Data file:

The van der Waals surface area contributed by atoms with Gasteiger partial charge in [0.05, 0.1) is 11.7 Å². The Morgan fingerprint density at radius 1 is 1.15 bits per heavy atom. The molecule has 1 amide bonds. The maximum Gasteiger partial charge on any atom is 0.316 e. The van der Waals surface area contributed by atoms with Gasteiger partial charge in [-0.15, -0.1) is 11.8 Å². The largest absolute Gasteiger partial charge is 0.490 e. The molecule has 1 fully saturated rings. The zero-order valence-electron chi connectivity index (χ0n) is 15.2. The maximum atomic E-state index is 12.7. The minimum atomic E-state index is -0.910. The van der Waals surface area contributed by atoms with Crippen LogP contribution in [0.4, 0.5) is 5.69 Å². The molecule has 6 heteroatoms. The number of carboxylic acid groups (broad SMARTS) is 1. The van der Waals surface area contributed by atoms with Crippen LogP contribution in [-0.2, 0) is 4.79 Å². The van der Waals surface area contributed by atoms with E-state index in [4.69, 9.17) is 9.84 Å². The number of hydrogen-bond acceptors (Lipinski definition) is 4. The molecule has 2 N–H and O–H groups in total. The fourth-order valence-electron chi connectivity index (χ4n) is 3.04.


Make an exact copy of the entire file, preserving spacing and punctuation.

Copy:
The van der Waals surface area contributed by atoms with Gasteiger partial charge in [0.05, 0.1) is 11.7 Å². The Morgan fingerprint density at radius 1 is 1.15 bits per heavy atom. The molecule has 1 amide bonds. The maximum Gasteiger partial charge on any atom is 0.316 e. The van der Waals surface area contributed by atoms with Gasteiger partial charge in [-0.15, -0.1) is 11.8 Å². The largest absolute Gasteiger partial charge is 0.490 e. The molecule has 1 fully saturated rings. The zero-order valence-electron chi connectivity index (χ0n) is 15.2. The maximum atomic E-state index is 12.7. The minimum atomic E-state index is -0.910. The van der Waals surface area contributed by atoms with Crippen LogP contribution in [0.4, 0.5) is 5.69 Å². The molecule has 6 heteroatoms. The number of carboxylic acid groups (broad SMARTS) is 1. The van der Waals surface area contributed by atoms with Crippen LogP contribution in [-0.2, 0) is 4.79 Å². The van der Waals surface area contributed by atoms with E-state index in [4.69, 9.17) is 9.84 Å². The number of hydrogen-bond acceptors (Lipinski definition) is 4. The molecule has 2 N–H and O–H groups in total. The fourth-order valence-electron chi connectivity index (χ4n) is 3.04.